She added that, “I feel like people leave dissatisfied because they feel they’re not getting a response. … It’s tough to defend every single practice from the district, in front of 100 people.”

From opposition to opportunity

The ballot measure that required public bargaining, known as Proposition 104, passed in 2014 with 70 percent voter approval and became law in January 2015. It was championed by libertarian think tank leader Jon Caldara, who said the goal was to move negotiations into the open so the public could watch, not open them up into a public back-and-forth.

“If the union wants to show up, even en masse, if they want to tweet, that’s their prerogative,” said Caldara, president of the Denver-based Independence Institute. But, he said, “I’d suggest they run it like any negotiation. This is not a public participation session.”

At least 12 other states allow public oversight of government collective bargaining, according to the Freedom Foundation, a think tank in Washington state whose website says it is “working to reverse the stranglehold public-sector unions have on our government.”

Jami Lund, a senior policy analyst for group, said that in the states he’s most familiar with, public comment is not allowed. While audience members will sometimes make a show of force by wearing the same T-shirt or sighing loudly, he said, outbursts are not tolerated.

The Colorado Education Association was among several groups that publicly opposed the ballot measure in 2014. (The Denver union is part of CEA.) Statewide union leaders were wary of the measure’s intent and didn’t like that it was drafted without input from educators.

But CEA vice president Amie Baca-Oehlert said the union now sees public bargaining as a great way to engage teachers, parents and taxpayers in the process. Open sessions have helped members stay informed about the latest proposals, she said, although she admits that most negotiations around the state aren’t nearly as well-attended as Denver’s.

“It’s not always the most exciting thing,” she said. “In some places, they struggle to get people to come. It doesn’t always have the fireworks that DPS and DCTA would have.”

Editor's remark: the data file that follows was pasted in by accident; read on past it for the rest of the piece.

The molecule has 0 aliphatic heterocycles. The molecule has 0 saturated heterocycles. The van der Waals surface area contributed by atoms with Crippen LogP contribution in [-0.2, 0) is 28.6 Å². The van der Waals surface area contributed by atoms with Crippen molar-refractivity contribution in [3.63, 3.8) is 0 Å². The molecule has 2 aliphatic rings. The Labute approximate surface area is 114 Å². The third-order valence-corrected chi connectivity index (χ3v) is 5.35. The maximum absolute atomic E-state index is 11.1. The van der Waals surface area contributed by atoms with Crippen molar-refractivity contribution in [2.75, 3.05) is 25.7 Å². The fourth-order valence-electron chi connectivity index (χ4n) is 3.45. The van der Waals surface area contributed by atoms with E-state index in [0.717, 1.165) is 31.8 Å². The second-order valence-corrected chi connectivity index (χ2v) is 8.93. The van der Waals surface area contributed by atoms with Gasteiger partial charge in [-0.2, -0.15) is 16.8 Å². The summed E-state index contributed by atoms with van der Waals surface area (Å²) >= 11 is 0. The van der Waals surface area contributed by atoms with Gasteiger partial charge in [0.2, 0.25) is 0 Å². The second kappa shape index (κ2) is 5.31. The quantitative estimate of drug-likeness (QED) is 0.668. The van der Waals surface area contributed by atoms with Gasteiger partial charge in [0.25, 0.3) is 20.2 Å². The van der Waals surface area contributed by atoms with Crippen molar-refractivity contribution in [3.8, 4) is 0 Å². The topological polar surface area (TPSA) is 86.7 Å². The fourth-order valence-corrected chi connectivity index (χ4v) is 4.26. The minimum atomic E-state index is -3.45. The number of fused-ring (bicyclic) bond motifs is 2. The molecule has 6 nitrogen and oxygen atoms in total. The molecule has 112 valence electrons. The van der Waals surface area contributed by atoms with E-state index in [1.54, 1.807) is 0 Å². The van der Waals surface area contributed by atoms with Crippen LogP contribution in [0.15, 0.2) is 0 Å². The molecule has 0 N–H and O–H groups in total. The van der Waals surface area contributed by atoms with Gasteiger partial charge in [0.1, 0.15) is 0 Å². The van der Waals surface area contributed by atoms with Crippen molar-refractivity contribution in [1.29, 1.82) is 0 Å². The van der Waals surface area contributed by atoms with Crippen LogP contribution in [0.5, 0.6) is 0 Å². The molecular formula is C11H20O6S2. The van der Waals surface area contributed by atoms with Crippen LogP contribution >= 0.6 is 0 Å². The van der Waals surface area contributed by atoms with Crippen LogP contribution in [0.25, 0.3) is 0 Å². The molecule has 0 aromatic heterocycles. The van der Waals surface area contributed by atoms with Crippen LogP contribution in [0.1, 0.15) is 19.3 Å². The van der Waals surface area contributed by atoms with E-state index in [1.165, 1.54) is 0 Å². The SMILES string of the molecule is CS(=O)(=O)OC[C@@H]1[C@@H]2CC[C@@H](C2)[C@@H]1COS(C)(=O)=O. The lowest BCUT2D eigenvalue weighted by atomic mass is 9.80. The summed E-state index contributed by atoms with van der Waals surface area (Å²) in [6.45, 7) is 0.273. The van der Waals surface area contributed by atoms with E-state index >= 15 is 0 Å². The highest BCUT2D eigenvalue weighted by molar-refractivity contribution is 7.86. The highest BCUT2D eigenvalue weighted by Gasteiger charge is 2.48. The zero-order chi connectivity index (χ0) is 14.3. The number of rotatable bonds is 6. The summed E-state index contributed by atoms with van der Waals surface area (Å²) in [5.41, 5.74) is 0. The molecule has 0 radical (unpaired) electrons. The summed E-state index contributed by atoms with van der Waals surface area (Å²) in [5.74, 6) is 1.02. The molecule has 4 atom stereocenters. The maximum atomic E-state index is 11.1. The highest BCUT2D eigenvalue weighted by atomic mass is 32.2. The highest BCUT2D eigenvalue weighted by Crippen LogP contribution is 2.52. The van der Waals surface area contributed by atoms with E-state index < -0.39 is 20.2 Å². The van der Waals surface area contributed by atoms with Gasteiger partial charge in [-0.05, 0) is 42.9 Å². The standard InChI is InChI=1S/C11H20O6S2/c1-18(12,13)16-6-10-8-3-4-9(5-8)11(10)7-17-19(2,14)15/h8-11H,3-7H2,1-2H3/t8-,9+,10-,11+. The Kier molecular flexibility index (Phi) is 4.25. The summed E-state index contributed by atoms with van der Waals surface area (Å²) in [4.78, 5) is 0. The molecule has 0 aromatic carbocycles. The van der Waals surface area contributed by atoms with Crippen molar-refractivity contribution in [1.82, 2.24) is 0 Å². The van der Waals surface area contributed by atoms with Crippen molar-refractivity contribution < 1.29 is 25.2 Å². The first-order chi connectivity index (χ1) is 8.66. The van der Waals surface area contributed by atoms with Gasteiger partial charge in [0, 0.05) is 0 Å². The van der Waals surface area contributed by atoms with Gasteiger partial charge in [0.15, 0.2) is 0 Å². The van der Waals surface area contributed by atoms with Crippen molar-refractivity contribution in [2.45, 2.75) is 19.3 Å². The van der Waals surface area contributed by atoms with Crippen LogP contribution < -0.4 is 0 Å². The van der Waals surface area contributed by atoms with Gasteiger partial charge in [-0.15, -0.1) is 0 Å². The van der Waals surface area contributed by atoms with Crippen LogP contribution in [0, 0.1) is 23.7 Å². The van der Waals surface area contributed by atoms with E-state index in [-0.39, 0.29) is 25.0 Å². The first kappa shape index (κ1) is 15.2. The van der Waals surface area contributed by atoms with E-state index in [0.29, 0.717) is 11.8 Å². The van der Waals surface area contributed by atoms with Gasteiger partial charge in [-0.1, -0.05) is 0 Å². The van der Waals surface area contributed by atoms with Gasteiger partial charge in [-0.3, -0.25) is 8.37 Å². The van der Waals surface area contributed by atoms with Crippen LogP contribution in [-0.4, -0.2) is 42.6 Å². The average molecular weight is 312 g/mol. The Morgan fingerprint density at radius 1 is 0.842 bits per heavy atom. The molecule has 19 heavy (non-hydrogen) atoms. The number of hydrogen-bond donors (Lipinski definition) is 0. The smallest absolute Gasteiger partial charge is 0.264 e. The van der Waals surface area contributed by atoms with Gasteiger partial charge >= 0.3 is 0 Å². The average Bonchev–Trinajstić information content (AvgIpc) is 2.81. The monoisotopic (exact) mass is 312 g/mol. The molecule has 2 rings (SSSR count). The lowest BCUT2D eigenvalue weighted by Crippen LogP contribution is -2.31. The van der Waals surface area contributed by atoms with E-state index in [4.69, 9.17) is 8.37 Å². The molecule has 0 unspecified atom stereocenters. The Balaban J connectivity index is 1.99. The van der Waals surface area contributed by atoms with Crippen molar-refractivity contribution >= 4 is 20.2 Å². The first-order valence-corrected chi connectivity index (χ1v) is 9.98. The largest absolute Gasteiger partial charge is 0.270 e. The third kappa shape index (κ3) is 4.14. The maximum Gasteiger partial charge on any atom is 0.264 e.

In Denver, the two sides are scheduled to meet again on July 24 for the first of seven four-hour sessions set to run through the middle of August. The contract expires Aug. 31. Berge said she doesn’t envision the dynamic will change just because a mediator will be there to help when the parties get stuck.

“We want this process to continue,” she said. “We want the public comment.”

And it appears the union is ready to deliver it.

“Right now our plan is to go about business as usual at bargaining and continue to do the things we’ve been doing,” Kern said. “We’re committed to making sure this process stays in the public.”

Correction: A previous version of this story linked to a DPS webpage that listed an outdated starting teacher salary.

changeup

Fifth-graders will study more Tennessee history to comply with a new state law

PHOTO: Mike Folsom

When lawmakers voted this spring to add a semester of Tennessee history to students’ education, they threw a curveball at new social studies standards that were approaching final approval.

Now the State Board of Education has announced how it plans to accommodate the new mandate. Beginning in the fall of 2019, fifth-graders will be learning more about Native Americans, early settlements and the state’s development in culture, economics and politics.

Students also will receive smaller doses of Tennessee-centric studies in the third and eighth grades, in addition to some basic lessons already required for first-graders.

The changes are part of revisions to new standards that the State Board is expected to give final approval to on Friday. Those standards will determine what students should learn grade-by-grade in their social studies, history and civics classes.